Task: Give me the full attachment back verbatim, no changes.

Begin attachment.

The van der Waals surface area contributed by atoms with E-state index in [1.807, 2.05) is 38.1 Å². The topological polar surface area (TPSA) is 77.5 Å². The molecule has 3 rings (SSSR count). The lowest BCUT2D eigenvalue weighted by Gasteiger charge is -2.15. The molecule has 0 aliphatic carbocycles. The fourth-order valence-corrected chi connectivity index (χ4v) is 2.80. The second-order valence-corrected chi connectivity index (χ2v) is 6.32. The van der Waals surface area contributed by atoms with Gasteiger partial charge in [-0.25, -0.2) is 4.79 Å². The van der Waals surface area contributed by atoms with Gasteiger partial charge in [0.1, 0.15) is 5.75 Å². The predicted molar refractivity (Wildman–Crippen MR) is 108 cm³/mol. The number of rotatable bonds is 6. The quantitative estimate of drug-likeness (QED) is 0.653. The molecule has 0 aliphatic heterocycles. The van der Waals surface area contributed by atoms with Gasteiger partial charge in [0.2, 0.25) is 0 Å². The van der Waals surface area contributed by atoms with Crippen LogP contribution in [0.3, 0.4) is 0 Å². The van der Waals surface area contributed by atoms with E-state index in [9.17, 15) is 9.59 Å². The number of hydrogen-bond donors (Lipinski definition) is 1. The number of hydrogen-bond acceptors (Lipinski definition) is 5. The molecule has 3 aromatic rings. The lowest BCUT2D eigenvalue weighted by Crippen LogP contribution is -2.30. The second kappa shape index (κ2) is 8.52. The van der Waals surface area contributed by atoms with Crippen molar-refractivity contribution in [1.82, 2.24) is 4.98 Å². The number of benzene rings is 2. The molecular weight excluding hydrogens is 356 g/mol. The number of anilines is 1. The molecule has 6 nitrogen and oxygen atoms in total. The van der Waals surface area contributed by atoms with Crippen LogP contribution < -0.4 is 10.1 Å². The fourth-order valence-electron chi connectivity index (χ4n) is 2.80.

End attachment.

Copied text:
The van der Waals surface area contributed by atoms with E-state index in [1.807, 2.05) is 38.1 Å². The topological polar surface area (TPSA) is 77.5 Å². The molecule has 3 rings (SSSR count). The lowest BCUT2D eigenvalue weighted by Gasteiger charge is -2.15. The molecule has 0 aliphatic carbocycles. The fourth-order valence-corrected chi connectivity index (χ4v) is 2.80. The second-order valence-corrected chi connectivity index (χ2v) is 6.32. The van der Waals surface area contributed by atoms with Gasteiger partial charge in [-0.25, -0.2) is 4.79 Å². The van der Waals surface area contributed by atoms with Gasteiger partial charge in [0.1, 0.15) is 5.75 Å². The predicted molar refractivity (Wildman–Crippen MR) is 108 cm³/mol. The number of rotatable bonds is 6. The quantitative estimate of drug-likeness (QED) is 0.653. The molecule has 0 aliphatic heterocycles. The van der Waals surface area contributed by atoms with Gasteiger partial charge in [0.2, 0.25) is 0 Å². The van der Waals surface area contributed by atoms with Crippen LogP contribution in [0.3, 0.4) is 0 Å². The van der Waals surface area contributed by atoms with E-state index in [9.17, 15) is 9.59 Å². The number of hydrogen-bond donors (Lipinski definition) is 1. The number of hydrogen-bond acceptors (Lipinski definition) is 5. The molecule has 3 aromatic rings. The lowest BCUT2D eigenvalue weighted by Crippen LogP contribution is -2.30. The second kappa shape index (κ2) is 8.52. The van der Waals surface area contributed by atoms with Crippen molar-refractivity contribution in [1.82, 2.24) is 4.98 Å². The number of benzene rings is 2. The molecular weight excluding hydrogens is 356 g/mol. The number of anilines is 1. The molecule has 6 nitrogen and oxygen atoms in total. The van der Waals surface area contributed by atoms with Crippen LogP contribution < -0.4 is 10.1 Å². The fourth-order valence-electron chi connectivity index (χ4n) is 2.80.